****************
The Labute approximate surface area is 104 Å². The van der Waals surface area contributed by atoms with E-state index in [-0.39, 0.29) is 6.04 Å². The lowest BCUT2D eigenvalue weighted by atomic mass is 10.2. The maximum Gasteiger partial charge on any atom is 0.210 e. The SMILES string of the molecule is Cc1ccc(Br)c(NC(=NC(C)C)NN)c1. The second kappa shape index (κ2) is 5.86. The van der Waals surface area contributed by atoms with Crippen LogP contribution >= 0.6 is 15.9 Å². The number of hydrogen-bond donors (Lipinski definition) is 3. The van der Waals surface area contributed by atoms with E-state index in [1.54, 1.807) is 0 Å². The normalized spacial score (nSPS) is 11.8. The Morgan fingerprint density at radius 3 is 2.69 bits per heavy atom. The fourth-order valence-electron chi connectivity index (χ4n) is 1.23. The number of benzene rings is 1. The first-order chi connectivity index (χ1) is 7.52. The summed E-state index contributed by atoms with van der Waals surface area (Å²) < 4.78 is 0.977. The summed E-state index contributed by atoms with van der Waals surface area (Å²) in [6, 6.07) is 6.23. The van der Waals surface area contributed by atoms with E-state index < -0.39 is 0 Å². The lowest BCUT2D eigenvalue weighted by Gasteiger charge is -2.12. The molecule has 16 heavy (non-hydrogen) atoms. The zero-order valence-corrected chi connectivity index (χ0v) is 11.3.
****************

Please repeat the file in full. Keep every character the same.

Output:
The Labute approximate surface area is 104 Å². The van der Waals surface area contributed by atoms with E-state index in [-0.39, 0.29) is 6.04 Å². The lowest BCUT2D eigenvalue weighted by atomic mass is 10.2. The maximum Gasteiger partial charge on any atom is 0.210 e. The SMILES string of the molecule is Cc1ccc(Br)c(NC(=NC(C)C)NN)c1. The second kappa shape index (κ2) is 5.86. The van der Waals surface area contributed by atoms with Crippen LogP contribution >= 0.6 is 15.9 Å². The number of hydrogen-bond donors (Lipinski definition) is 3. The van der Waals surface area contributed by atoms with E-state index in [1.54, 1.807) is 0 Å². The normalized spacial score (nSPS) is 11.8. The Morgan fingerprint density at radius 3 is 2.69 bits per heavy atom. The fourth-order valence-electron chi connectivity index (χ4n) is 1.23. The number of benzene rings is 1. The first-order chi connectivity index (χ1) is 7.52. The summed E-state index contributed by atoms with van der Waals surface area (Å²) < 4.78 is 0.977. The summed E-state index contributed by atoms with van der Waals surface area (Å²) in [6, 6.07) is 6.23. The van der Waals surface area contributed by atoms with E-state index < -0.39 is 0 Å². The lowest BCUT2D eigenvalue weighted by Gasteiger charge is -2.12. The molecule has 16 heavy (non-hydrogen) atoms. The zero-order valence-corrected chi connectivity index (χ0v) is 11.3.